Showing posts with label Nahum. Show all posts
Showing posts with label Nahum. Show all posts

Saturday, March 18, 2023

Mining the Minors: Nahum (6)

Consider the limitations the Law of Moses placed on Israel and Judah, had they chosen to follow it with any consistency.

The usury laws and the Jubilee would curtail the ability of merchants and profiteers to exploit the lack of financial sophistication among their fellow Israelites. Israel’s law forbade certain forms of lucrative trade: fortune telling, the manufacture of graven images, cult prostitution. The Sabbath laws would restrict commerce to six days a week rather than seven. Tithing obligations would take well over 10% of your income, and the law would permit, even encourage, the poor and the sojourner to help themselves to the excess of your fields and vineyards.

In short, when the provisions of Mosaic Law were observed and enforced, Israel was not the easiest place in the world of its day for profiteers and merchants to get rich quick. That said, it was a great place to live for normal, godly people.

Saturday, March 11, 2023

Mining the Minors: Nahum (5)

By 616 B.C., Nabopolassar had ruled Babylon for a decade. He had spent those ten years profitably, rebelling against the Assyrians and successfully expelling their forces from Babylonia. Civil wars between major Assyrian cities and the general decrepitude of the empire confirmed his belief that the time had come to transfer the seat of Mesopotamian power from Nineveh to Babylon. Gathering his own Chaldean army, along with allies from Media, Persia, Cimmeria and Scythia, Nabopolassar marched on the capital city of Nineveh in May of 612 B.C.

Resistance was fierce, but they took the city within three months. What Nabopolassar probably didn’t know was that a Judean prophet had accurately describe his sacking of Nineveh as many as thirty years prior to it. Still less did the king of Babylon understand that he was doing the work of Judah’s God when he went about his business.

Saturday, March 04, 2023

Mining the Minors: Nahum (4)

The remainder of the first chapter of Nahum careers back and forth between addressing Nineveh and addressing Judah. The word “you” necessarily has different meanings as we move through these last five verses. In verse 11, “you” is Nineveh. In verses 12-13, it’s Judah. In verse 14, it’s Nineveh again, or perhaps the “worthless counselor” described in verse 11. Finally, in verse 15, the prophet returns to addressing Judah with further words of comfort.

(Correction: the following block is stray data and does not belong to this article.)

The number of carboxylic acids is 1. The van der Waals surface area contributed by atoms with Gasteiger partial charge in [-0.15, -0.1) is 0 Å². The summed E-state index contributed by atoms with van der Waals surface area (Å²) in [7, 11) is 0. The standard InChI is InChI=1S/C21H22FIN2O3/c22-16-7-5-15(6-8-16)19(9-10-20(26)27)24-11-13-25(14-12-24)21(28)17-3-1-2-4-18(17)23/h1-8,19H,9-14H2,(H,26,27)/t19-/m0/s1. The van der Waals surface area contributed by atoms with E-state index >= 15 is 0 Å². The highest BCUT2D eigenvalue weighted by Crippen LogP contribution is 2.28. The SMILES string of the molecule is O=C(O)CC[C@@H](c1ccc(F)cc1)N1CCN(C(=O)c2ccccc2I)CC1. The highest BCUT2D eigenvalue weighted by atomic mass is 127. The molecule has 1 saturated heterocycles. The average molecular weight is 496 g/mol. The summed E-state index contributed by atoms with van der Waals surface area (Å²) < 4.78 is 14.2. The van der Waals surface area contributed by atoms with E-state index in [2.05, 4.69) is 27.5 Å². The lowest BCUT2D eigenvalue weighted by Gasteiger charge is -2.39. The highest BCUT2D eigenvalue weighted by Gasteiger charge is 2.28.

You have to have your head on a swivel as you read it or you’ll lose track of who’s being addressed at any given point.

Saturday, February 25, 2023

Mining the Minors: Nahum (3)

It has been observed that verses 2-8 of Nahum’s first chapter are a poem or hymn about the wrath of the Almighty that appears to have been written in the acrostic style of some Psalms (9-10, 25, 111, 119), which is to say each clause usually begins with the next letter of the Hebrew alphabet. I say “appears” because scholars only noticed this pattern in Nahum a couple of centuries ago, mostly because the acrostic is incomplete (three letters are missing, and only the first half of the alphabet is used at all) as well as somewhat irregular (the expected letter is not always first in its clause).

We might sum up Hebrew scholar Aron Pinker’s conclusions about it by simply saying the pattern is too consistent to be accidental and too inconsistent for his peers to agree about.

Saturday, February 18, 2023

Mining the Minors: Nahum (2)

Nahum begins his oracle, appropriately enough, by identifying its divine source and describing him for his readers. Who is the Lord, you might ask? Scripture answers that question in many ways at many different times. Here the answers appear to skew toward God’s destructive characteristics: jealousy, vengeance, wrath and power. It’s an intimidating prospect.

Still, we ought to bear in mind that for the victims of relentless oppression, God’s declaration of these characteristics about himself to their oppressors is cause for celebration.

It means justice is finally coming.

Saturday, February 11, 2023

Mining the Minors: Nahum (1)

Nahum is the seventh Minor Prophet in our modern Bibles and the fifth in the chronological order we are following in these studies, as well as one of the four shortest. (I promise not to turn this mini-series into 42 instalments!) Today’s post provides general background information on Nahum’s oracle and examines the terminology used in its first verse.

Boring? Maybe for some. Not for me. I figure we can all use a reminder that God keeps his promises about dealing with the wicked when their time has come, especially in the current year, when the wicked of our own day are in the process of taking off their masks of respectability and letting their true characters be seen.

Tuesday, April 12, 2016

The Twitterized Bible

How about that morning verse, eh?
Ben Irwin dislikes the ‘Twitterized’ Bible.

You know, the way Christians tend to quote scripture in tiny fragments. He’s concerned that in doing so we’ll lose the Author’s original meaning and not even realize it’s gone. Twitterizing is only one name for it. Others call it “using the Bible as a medicine cabinet” or “prooftexting”.

For the most part I agree with Ben, so I’m going to tread carefully here.

After all, I have harped here about context as the most critically important interpretive tool in the Bible student’s tool kit so many times I’ve lost track. Taken out of their original context, verses of holy writ may be misunderstood or have their meanings entirely inverted.

But not always.